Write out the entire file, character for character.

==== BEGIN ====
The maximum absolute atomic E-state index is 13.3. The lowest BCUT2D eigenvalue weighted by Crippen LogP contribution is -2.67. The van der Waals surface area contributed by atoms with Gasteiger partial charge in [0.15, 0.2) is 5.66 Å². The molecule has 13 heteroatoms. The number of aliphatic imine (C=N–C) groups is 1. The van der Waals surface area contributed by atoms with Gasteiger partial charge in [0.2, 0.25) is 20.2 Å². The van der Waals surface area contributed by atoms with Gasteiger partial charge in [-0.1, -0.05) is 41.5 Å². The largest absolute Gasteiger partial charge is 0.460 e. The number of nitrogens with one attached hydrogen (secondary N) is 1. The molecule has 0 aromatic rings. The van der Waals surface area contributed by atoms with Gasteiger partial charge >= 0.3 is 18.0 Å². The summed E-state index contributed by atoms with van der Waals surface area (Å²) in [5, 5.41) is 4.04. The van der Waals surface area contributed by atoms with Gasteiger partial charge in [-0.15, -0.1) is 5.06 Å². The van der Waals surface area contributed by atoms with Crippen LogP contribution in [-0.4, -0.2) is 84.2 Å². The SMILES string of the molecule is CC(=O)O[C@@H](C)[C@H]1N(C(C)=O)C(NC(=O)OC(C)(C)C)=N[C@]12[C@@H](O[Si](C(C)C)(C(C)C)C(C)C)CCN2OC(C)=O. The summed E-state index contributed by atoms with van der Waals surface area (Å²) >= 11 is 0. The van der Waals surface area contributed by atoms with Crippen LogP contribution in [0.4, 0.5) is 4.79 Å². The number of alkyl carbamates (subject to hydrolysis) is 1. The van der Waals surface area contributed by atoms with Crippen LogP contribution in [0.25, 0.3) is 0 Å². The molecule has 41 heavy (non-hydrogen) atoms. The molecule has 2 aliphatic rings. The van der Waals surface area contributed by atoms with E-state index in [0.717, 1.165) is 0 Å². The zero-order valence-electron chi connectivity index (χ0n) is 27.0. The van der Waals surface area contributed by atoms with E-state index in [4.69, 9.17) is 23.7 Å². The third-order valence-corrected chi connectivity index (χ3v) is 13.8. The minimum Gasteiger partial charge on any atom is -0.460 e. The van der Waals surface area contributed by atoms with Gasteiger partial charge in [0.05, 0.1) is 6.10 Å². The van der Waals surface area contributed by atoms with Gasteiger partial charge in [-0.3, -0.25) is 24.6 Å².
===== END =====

The maximum absolute atomic E-state index is 13.3. The lowest BCUT2D eigenvalue weighted by Crippen LogP contribution is -2.67. The van der Waals surface area contributed by atoms with Gasteiger partial charge in [0.15, 0.2) is 5.66 Å². The molecule has 13 heteroatoms. The number of aliphatic imine (C=N–C) groups is 1. The van der Waals surface area contributed by atoms with Gasteiger partial charge in [0.2, 0.25) is 20.2 Å². The van der Waals surface area contributed by atoms with Gasteiger partial charge in [-0.1, -0.05) is 41.5 Å². The largest absolute Gasteiger partial charge is 0.460 e. The number of nitrogens with one attached hydrogen (secondary N) is 1. The molecule has 0 aromatic rings. The van der Waals surface area contributed by atoms with Gasteiger partial charge >= 0.3 is 18.0 Å². The summed E-state index contributed by atoms with van der Waals surface area (Å²) in [5, 5.41) is 4.04. The van der Waals surface area contributed by atoms with Gasteiger partial charge in [-0.15, -0.1) is 5.06 Å². The van der Waals surface area contributed by atoms with Crippen LogP contribution in [-0.4, -0.2) is 84.2 Å². The SMILES string of the molecule is CC(=O)O[C@@H](C)[C@H]1N(C(C)=O)C(NC(=O)OC(C)(C)C)=N[C@]12[C@@H](O[Si](C(C)C)(C(C)C)C(C)C)CCN2OC(C)=O. The summed E-state index contributed by atoms with van der Waals surface area (Å²) >= 11 is 0. The van der Waals surface area contributed by atoms with Crippen LogP contribution in [0.4, 0.5) is 4.79 Å². The number of alkyl carbamates (subject to hydrolysis) is 1. The van der Waals surface area contributed by atoms with Crippen LogP contribution in [0.25, 0.3) is 0 Å². The molecule has 41 heavy (non-hydrogen) atoms. The molecule has 2 aliphatic rings. The van der Waals surface area contributed by atoms with E-state index in [0.717, 1.165) is 0 Å². The zero-order valence-electron chi connectivity index (χ0n) is 27.0. The van der Waals surface area contributed by atoms with E-state index in [4.69, 9.17) is 23.7 Å². The third-order valence-corrected chi connectivity index (χ3v) is 13.8. The minimum Gasteiger partial charge on any atom is -0.460 e. The van der Waals surface area contributed by atoms with Gasteiger partial charge in [0.05, 0.1) is 6.10 Å². The van der Waals surface area contributed by atoms with Gasteiger partial charge in [-0.3, -0.25) is 24.6 Å².